4.   Nor could they be under the dependency statutes.  (Welf. & Inst.Code, §§ 366.21, subd. (e);  366.26.)

5.   Family Code section 7808 decrees that “[t]his part [of the statutory scheme] does not apply to a minor adjudged a dependent child of the juvenile court pursuant to subdivision (c) of [s]ection 360 of the Welfare and Institutions Code on and after January 1, 1989, during the period in which the minor is a dependent child of the court.   For those minors, the exclusive means for the termination of parental rights are provided in ․ [¶] (a) Section 366.26 of the Welfare and Institutions Code.  [¶] (b) Sections 8604 to 8606, inclusive, and 8700 of this code.   [¶] (c) Chapter 5 (commencing with Section 7660) of Part 3 of this division of this code.”   Minors who are not dependents of the juvenile court or whose dependency was established before 1989 fall within the provisions of section 7800 et seq. of the Family Code.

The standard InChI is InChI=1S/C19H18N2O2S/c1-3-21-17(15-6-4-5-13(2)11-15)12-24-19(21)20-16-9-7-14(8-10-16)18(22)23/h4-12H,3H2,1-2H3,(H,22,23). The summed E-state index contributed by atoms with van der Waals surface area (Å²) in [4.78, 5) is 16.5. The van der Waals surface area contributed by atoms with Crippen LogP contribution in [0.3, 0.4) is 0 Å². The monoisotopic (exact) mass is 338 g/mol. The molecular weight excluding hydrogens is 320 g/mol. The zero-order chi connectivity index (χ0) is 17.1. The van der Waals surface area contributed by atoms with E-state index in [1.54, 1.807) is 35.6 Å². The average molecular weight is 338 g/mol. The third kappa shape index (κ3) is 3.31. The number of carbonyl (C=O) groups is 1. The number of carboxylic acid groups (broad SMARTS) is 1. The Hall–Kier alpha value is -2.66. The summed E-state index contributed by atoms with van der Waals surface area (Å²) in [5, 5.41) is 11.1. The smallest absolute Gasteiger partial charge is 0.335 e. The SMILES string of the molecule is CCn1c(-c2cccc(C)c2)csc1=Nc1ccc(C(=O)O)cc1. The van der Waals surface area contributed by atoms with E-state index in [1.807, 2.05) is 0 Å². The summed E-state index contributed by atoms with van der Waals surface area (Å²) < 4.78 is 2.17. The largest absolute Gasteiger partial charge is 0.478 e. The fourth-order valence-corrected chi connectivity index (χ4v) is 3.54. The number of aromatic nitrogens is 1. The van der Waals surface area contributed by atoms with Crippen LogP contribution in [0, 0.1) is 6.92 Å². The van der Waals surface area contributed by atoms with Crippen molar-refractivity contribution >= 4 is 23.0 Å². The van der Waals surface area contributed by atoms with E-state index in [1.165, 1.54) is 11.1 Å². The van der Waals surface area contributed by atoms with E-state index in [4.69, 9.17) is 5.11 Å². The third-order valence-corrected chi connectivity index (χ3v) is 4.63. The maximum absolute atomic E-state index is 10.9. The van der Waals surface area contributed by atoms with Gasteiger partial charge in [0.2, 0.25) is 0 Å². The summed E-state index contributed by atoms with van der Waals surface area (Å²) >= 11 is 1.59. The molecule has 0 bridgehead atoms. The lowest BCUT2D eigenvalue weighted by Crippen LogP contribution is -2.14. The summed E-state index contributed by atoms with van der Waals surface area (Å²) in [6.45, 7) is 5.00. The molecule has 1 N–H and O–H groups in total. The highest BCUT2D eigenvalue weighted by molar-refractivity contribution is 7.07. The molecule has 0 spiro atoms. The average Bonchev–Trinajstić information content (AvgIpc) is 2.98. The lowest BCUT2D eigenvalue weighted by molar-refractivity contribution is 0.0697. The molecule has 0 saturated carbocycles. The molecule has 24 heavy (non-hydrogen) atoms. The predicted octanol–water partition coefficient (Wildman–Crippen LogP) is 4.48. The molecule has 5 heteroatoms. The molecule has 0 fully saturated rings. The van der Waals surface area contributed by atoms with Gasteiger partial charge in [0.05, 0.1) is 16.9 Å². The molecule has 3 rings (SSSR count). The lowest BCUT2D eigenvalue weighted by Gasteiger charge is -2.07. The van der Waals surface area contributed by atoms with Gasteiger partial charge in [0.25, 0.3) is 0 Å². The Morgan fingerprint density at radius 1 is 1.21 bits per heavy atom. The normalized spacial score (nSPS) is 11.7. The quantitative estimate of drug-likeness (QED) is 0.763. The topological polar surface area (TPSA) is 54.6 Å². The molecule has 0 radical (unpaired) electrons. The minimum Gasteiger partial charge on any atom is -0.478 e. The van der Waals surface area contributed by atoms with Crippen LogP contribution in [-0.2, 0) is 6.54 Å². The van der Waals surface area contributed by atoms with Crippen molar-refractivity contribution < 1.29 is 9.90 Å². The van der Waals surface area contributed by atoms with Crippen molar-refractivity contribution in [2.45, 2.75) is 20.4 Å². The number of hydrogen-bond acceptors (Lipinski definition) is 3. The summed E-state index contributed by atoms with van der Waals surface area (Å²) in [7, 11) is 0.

6.   Tracing repealed and superseded statutes can be a tricky business.   But the following seems fairly clear:  Until 1982, when subdivision (e) was added to Welfare and Institutions Code section 361, the Legislature had little to say concerning reunification services.   Subdivision (e) did not provide significant guidance.   It read simply, “The juvenile court shall order the probation officer to provide child welfare services to the minor and the minor's parents or guardians for the purpose of facilitating reunification of the family within a maximum time period not to exceed 12 months.   Services may be extended up to an additional six months if it can be shown that the objectives of the service plan can be achieved within the extended time period.   Physical custody of the minor by the parents or guardians during the 18–month period shall not serve to interrupt the running of the period.”   In 1986, a new section 361.5 was added;  and for the first time juvenile courts received a detailed outline of the circumstances that would justify the denial of reunification services.